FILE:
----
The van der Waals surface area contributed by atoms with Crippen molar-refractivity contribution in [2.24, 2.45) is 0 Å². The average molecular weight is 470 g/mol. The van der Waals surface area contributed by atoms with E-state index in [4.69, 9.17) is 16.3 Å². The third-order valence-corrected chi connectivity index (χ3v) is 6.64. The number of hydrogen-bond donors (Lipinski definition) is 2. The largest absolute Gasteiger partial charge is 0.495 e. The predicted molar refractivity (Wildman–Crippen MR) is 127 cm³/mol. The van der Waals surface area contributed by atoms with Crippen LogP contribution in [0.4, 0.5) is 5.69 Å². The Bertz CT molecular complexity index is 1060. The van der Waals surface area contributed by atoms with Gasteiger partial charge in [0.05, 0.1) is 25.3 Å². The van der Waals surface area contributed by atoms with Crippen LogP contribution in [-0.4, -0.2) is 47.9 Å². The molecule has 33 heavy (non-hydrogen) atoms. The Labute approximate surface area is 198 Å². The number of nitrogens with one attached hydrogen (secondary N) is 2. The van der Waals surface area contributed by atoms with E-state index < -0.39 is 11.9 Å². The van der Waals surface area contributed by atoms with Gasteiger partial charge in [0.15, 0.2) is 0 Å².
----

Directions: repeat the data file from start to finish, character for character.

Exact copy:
The van der Waals surface area contributed by atoms with Crippen molar-refractivity contribution in [2.24, 2.45) is 0 Å². The average molecular weight is 470 g/mol. The van der Waals surface area contributed by atoms with E-state index in [4.69, 9.17) is 16.3 Å². The third-order valence-corrected chi connectivity index (χ3v) is 6.64. The number of hydrogen-bond donors (Lipinski definition) is 2. The largest absolute Gasteiger partial charge is 0.495 e. The predicted molar refractivity (Wildman–Crippen MR) is 127 cm³/mol. The van der Waals surface area contributed by atoms with Crippen LogP contribution in [0.4, 0.5) is 5.69 Å². The Bertz CT molecular complexity index is 1060. The van der Waals surface area contributed by atoms with Gasteiger partial charge in [0.05, 0.1) is 25.3 Å². The van der Waals surface area contributed by atoms with Crippen LogP contribution in [-0.4, -0.2) is 47.9 Å². The molecule has 33 heavy (non-hydrogen) atoms. The Labute approximate surface area is 198 Å². The number of nitrogens with one attached hydrogen (secondary N) is 2. The van der Waals surface area contributed by atoms with E-state index < -0.39 is 11.9 Å². The van der Waals surface area contributed by atoms with Gasteiger partial charge in [0.15, 0.2) is 0 Å².